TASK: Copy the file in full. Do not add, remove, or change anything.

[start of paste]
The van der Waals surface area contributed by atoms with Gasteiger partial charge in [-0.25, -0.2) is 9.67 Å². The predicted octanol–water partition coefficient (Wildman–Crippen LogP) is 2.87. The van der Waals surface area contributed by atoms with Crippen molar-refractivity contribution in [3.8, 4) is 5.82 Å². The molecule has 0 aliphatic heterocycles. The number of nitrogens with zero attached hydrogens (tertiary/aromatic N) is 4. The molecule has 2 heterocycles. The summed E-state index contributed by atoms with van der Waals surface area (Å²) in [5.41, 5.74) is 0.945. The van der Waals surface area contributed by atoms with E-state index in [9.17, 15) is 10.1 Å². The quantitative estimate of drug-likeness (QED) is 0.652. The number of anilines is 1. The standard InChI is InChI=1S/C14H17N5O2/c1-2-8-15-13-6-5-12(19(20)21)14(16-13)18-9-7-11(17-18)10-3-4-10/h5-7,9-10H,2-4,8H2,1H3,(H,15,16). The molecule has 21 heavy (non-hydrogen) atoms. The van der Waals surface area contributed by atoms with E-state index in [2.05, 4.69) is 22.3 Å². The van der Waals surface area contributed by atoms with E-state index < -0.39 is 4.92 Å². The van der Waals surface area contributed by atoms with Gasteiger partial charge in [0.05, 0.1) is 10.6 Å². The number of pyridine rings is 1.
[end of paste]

The van der Waals surface area contributed by atoms with Gasteiger partial charge in [-0.25, -0.2) is 9.67 Å². The predicted octanol–water partition coefficient (Wildman–Crippen LogP) is 2.87. The van der Waals surface area contributed by atoms with Crippen molar-refractivity contribution in [3.8, 4) is 5.82 Å². The molecule has 0 aliphatic heterocycles. The number of nitrogens with zero attached hydrogens (tertiary/aromatic N) is 4. The molecule has 2 heterocycles. The summed E-state index contributed by atoms with van der Waals surface area (Å²) in [5.41, 5.74) is 0.945. The van der Waals surface area contributed by atoms with E-state index in [9.17, 15) is 10.1 Å². The quantitative estimate of drug-likeness (QED) is 0.652. The number of anilines is 1. The standard InChI is InChI=1S/C14H17N5O2/c1-2-8-15-13-6-5-12(19(20)21)14(16-13)18-9-7-11(17-18)10-3-4-10/h5-7,9-10H,2-4,8H2,1H3,(H,15,16). The molecule has 21 heavy (non-hydrogen) atoms. The van der Waals surface area contributed by atoms with E-state index in [2.05, 4.69) is 22.3 Å². The van der Waals surface area contributed by atoms with E-state index < -0.39 is 4.92 Å². The van der Waals surface area contributed by atoms with Gasteiger partial charge in [0.05, 0.1) is 10.6 Å². The number of pyridine rings is 1.